A Bipolar Disorder Diagnosis is Not a Death Sentence
I can’t believe I ever wanted to die. Sometimes it’s hard to remember what it felt like to be so hopeless that I was willing to end my own life. The saying “suicide is a permanent solution to a temporary problem” is so true. Just because one day, one week, even one year or more of your life is rough, doesn’t mean things will be that way forever. Death is forever. And you can’t take it back.
I have bipolar disorder, which means I’m vulnerable to emotional stresses that can trigger a manic or depressive episode. My dad—who also had bipolar disorder—died by suicide. I remember when he started getting really sick. My senior year of college, my mom left him. He was buying guns and shooting holes into the ground. He would drive hours away to cheap motels and call her threatening suicide.
My mom showed up at my job in April of 1998 to tell me my dad had just died by suicide. I was numb until four years after his death, when I crashed, suffering my first major depressive episode. I felt like I was encased in a black, slimy ooze that slowed my mind and body. I cried constantly. Completely unable to function, I went on disability from work. My mom (who is a therapist) sent me for a psychological evaluation and after six hours of testing, I was diagnosed with bipolar II disorder.
Losing Myself to Bipolar
I was horrified to learn I had the same disease that killed my dad. Would I end up dying by suicide, too? At that moment, a bipolar diagnosis seemed like a death sentence. I started seeing a therapist and a psychiatrist. I tried antipsychotics, anticonvulsants, antidepressants and mood stabilizers. The struggle for chemical equilibrium in my brain was grueling, but I finally found a combination of medications that helped even out the intensity of my moods.
In 2012, I was married to a man who became controlling and verbally abusive. My husband convinced me that everything wrong with our marriage was my fault. I wrongly thought I’d be a failure if I got a divorce. My self-esteem was so low, I felt worthless. We were renovating our condo, and it was incredibly stressful. I was agitated and irritable, and my racing mind was catastrophizing everything that went slightly awry. After a nasty argument with my husband, I attempted suicide.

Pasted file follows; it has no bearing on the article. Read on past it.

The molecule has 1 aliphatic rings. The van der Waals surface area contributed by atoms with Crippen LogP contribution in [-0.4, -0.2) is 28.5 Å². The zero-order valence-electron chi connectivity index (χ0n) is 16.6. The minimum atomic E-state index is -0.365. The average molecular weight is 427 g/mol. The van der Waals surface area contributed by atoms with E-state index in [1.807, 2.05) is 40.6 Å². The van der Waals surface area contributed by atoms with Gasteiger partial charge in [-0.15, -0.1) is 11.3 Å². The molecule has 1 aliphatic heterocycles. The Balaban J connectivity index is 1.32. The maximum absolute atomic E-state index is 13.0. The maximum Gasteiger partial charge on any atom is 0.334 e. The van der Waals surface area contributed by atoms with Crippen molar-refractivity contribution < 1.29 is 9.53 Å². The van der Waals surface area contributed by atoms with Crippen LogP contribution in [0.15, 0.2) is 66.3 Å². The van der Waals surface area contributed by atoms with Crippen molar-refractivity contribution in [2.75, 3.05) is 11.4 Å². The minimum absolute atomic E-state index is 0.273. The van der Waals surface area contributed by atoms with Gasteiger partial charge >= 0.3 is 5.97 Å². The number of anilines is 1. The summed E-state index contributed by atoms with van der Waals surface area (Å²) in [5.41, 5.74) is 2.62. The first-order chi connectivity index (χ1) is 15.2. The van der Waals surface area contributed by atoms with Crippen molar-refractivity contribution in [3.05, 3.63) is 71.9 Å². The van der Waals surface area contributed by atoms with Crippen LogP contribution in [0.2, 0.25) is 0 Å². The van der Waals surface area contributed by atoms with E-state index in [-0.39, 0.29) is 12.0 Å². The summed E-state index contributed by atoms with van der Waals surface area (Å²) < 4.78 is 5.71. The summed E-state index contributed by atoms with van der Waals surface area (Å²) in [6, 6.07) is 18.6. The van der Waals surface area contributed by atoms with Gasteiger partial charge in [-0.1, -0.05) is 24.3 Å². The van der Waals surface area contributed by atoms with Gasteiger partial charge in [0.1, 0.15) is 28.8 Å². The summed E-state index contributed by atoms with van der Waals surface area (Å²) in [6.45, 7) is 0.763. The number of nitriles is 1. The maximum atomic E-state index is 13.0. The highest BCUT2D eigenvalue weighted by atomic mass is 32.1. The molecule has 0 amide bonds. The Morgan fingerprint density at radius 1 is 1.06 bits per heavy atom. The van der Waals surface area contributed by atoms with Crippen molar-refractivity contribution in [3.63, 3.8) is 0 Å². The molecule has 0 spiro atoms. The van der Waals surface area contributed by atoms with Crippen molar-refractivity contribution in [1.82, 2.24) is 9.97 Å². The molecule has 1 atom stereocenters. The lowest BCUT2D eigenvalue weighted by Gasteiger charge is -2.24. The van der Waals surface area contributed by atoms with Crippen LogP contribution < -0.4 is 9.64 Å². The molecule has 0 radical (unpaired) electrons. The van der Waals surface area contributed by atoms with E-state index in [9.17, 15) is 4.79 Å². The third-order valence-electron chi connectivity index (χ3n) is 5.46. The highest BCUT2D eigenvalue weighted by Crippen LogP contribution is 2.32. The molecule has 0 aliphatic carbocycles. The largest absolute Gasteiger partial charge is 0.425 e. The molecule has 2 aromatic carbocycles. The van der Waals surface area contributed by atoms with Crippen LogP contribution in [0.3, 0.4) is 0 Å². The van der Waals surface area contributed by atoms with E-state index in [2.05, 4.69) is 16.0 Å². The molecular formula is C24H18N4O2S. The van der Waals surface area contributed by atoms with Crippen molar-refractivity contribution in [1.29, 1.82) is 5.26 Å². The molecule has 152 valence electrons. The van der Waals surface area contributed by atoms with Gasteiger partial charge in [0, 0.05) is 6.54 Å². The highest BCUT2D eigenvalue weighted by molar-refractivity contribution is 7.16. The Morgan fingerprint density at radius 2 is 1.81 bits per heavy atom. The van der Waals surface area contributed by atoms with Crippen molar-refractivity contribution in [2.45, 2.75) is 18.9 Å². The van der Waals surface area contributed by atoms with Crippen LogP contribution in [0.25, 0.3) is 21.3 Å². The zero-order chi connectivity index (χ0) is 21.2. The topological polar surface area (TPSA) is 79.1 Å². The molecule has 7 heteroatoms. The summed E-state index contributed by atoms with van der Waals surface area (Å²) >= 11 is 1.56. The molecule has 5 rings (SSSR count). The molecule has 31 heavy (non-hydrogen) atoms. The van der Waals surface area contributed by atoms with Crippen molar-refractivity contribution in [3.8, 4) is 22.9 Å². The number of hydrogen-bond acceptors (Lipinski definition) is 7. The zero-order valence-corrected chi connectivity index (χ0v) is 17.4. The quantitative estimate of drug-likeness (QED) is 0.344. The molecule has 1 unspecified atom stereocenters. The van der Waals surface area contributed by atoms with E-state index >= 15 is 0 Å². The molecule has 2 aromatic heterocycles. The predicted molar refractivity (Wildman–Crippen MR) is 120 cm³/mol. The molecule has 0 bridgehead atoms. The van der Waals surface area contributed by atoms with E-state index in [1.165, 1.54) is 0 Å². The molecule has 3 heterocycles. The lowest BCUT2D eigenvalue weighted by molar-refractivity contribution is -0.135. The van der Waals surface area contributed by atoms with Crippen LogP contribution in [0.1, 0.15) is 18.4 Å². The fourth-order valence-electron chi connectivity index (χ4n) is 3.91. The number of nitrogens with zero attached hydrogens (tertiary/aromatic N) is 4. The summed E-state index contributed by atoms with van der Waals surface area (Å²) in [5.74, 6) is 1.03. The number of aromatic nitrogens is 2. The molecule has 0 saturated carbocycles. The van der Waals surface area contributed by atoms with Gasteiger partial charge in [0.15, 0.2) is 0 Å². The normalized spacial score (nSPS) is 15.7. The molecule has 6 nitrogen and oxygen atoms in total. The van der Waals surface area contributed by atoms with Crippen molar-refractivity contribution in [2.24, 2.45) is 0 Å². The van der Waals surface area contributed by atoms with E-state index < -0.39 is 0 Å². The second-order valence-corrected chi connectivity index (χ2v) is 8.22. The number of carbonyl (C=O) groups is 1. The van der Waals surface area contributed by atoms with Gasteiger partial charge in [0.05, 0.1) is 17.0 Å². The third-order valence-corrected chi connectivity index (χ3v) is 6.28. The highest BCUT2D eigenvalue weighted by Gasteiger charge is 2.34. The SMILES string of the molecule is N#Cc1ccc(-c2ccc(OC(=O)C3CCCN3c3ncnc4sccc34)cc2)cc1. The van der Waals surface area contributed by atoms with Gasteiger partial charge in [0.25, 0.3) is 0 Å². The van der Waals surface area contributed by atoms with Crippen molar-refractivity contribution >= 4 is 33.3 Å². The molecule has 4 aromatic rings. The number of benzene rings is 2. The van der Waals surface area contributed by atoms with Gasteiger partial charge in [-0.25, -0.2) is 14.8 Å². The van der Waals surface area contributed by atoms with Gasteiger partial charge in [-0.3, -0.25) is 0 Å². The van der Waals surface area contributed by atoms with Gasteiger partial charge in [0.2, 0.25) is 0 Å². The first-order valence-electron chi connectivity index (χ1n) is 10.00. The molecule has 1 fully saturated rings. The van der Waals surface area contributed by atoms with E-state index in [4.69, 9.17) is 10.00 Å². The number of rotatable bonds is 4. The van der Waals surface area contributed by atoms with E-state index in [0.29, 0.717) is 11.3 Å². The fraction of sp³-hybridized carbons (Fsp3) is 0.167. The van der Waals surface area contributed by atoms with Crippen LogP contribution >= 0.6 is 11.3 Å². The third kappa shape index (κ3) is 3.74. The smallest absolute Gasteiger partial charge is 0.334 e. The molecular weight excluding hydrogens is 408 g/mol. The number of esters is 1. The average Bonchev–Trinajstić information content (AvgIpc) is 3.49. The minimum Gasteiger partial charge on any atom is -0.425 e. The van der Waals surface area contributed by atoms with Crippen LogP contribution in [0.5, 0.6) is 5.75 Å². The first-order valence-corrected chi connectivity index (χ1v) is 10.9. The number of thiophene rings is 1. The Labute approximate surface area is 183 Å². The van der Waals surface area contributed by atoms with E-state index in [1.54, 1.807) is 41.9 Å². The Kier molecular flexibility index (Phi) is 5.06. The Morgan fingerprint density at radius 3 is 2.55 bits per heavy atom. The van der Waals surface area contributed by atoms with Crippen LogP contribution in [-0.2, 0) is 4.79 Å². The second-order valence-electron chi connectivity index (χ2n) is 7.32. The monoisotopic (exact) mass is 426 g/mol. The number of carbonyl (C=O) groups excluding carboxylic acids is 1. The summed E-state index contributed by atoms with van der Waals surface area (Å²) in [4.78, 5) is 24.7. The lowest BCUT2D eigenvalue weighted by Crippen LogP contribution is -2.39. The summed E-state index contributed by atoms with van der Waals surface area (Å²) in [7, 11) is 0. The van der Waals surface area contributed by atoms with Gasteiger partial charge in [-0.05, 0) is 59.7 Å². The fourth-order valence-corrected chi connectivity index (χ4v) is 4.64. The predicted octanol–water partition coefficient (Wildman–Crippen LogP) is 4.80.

So, there I was, 38, bipolar, and trying to kill myself, just like my bipolar dad had done when he was 55. What was I thinking? I knew what it felt like to lose someone to suicide. My mom and I have gone through so much pain because of what my dad did. But I was under the spell of mania. I wasn’t thinking about that. I ended up in the emergency room having seizures for 24 hours. I was in and out of consciousness, thrown into and out of reality as I pulled and kicked against restraints that were keeping me from hurting myself. I was then transferred to an in-patient mental hospital.
I'll never forget the look on my mom’s face in the emergency room. I’d put her through what my dad had, and even though I knew better, I did it anyway. That’s what bipolar disorder does. It makes you lose insight, narrowing your focus to a needle point, and everything and everyone else gets lost in the periphery. It wasn’t me, it was my brain causing these problems.
Coming Out on the Other Side
In recovery, I finally understood the gravity of my illness. This mood disorder can be fatal, if not managed properly. I know what happens when I don’t take care of myself and give in to the voices that tell me to stay up a little later tonight, or skip my meds. I need to be especially careful when something goes wrong in my life because it could awaken the whispering voice in my head that tells me I can escape by dying. My dad must have heard that same voice. And I don’t want to end up like he did.
I’m both a survivor and an advocate. I'm just finished writing a book about my experiences entitled Daddy Issues: A Bipolar Memoir. I want to give hope to the millions of people whose lives have been affected by bipolar disorder and suicide. I’ve made it through several major manic and depressive episodes, and I’ve come out on the other side. I struggle all the time, but I take care of my body and mind, and I set healthy limits for myself.
I work in the film industry as a graphic designer. I’ve always loved movies, and I feel so lucky that I get to design graphics that bring fictional worlds to life. Several years ago, I was working on a movie that had a hospital set. I was tasked with creating the logo and all the signs. While I sat at my computer, designing a large red and white emergency room sign, it hit me. If I hadn’t survived my suicide attempt, I would never have been there. My life could have ended in an emergency room. Instead, I was living my dreams doing what I love most. The horrible experience that made me want to end my own life was over. It was temporary. Had I died, it all would have been permanent.
I’m living proof that a bipolar disorder diagnosis is not a death sentence. I haven’t just survived, I’ve thrived. And while I’ve had many professional achievements, I’m most proud of my recovery.
Carrie Cantwell is an Emmy-nominated film industry graphic designer with bipolar disorder. She grew up with a bipolar dad who she lost to suicide. She's written a book entitled Daddy Issues: A Bipolar Memoir, about how accepting her diagnosis taught her to forgive her dad and herself. Her blog is darknessandlight.org.
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